The interface between political ecology and actor-network theories: exploring the reality of waste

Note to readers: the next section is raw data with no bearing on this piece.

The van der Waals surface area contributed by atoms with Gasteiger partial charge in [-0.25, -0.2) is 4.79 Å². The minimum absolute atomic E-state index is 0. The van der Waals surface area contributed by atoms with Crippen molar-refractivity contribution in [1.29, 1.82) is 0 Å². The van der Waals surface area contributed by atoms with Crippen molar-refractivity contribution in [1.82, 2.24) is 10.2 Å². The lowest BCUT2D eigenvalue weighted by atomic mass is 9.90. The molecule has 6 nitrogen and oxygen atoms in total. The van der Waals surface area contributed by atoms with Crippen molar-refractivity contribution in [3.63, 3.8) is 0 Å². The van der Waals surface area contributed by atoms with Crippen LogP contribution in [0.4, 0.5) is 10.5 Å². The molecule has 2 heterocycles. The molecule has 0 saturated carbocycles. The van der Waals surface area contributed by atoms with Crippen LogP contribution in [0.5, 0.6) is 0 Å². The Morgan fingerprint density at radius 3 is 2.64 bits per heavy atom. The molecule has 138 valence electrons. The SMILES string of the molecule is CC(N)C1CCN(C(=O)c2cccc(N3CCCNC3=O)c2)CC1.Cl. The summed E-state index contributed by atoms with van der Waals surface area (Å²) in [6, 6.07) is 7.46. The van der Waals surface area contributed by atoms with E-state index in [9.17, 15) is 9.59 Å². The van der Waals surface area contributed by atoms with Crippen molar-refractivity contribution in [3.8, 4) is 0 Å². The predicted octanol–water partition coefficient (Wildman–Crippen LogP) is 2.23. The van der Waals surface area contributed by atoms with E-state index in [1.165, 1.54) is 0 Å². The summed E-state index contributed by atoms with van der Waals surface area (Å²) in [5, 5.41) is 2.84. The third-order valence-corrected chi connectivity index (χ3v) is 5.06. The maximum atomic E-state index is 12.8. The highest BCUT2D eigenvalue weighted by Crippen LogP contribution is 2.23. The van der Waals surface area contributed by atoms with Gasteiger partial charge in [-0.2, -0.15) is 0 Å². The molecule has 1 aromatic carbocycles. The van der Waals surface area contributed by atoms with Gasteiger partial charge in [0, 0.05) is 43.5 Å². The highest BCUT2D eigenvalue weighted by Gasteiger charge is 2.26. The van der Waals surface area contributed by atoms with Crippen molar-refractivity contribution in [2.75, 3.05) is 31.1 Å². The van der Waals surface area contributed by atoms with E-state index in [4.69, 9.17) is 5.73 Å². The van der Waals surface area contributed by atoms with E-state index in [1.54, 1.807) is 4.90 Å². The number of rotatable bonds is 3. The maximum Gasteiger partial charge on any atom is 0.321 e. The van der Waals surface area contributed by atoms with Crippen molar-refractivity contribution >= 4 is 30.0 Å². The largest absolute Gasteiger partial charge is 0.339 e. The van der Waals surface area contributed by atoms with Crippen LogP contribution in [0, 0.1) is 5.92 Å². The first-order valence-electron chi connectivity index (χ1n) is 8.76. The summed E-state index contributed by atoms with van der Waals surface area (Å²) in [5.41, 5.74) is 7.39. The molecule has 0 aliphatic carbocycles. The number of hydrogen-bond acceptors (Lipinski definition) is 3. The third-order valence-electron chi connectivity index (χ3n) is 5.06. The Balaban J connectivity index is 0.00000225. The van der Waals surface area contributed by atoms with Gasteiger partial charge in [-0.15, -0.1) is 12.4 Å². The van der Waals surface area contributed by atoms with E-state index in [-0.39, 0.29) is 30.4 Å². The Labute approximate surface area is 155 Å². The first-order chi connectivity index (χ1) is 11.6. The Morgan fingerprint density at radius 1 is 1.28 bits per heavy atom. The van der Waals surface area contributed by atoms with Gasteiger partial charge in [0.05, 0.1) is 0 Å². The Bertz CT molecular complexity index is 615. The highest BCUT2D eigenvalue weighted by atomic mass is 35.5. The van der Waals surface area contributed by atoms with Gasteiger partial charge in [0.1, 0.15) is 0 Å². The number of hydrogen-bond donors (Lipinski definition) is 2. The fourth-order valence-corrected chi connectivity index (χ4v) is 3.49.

Human-environment relationship is a prominent discourse in many academic disciplines. Initial studies in social sciences viewed nature being independent of society but gradually researchers proved that both are related and dependent upon each other. Current studies confirm the association between humans and the environment which changes with time and space. Waste is part of the human environment and is ubiquitous. Climate change, environmental pollution, and vulnerabilities associated with it have been major concerns for policymakers, activists, and academicians across the globe over the past couple of decades. The report of International Solid Waste Association (ISWA) and United Nations Environment Program (UNEP) in 2006 delineated waste management as an important part of urban infrastructure having close relation to issues of urban lifestyle, resource consumption pattern, income level, jobs, socio-economic and cultural factors. According to World Bank estimation in 2018, waste generation will increase from 2.01 billion tones in 2016 to 3.40 billion tones in 2050. However, despite its significance in the academic world, the waste remains under-theorized. The meaning and value of waste vary from person to person and also from culture to culture. Rapid urbanization and globalization have led to the social, economic and political crisis with an increased amount of waste. The multidimensional nature of waste creates the need for interpreting it in a distinct way. With the help of theoretical pluralism, this paper aims at explaining the concept of waste through the theoretical lens of political ecology and actor-network theory. The political ecology perspective aims at explaining the environmental issues by analyzing the political-economical causes and provides the alternative for solving the issue. The actor-network theory explains the environmental issues by studying the association among actors at various scales with a special focus on the power interest of the actors as the cause of such association. These two approaches can be integrated based on the pragmatic approach and can help in understanding the complex reality of waste. The paper views that societal problems like waste can be studied with the use of both these theories with a firm hold on the context as they tend to transcend the dualism between nature and society.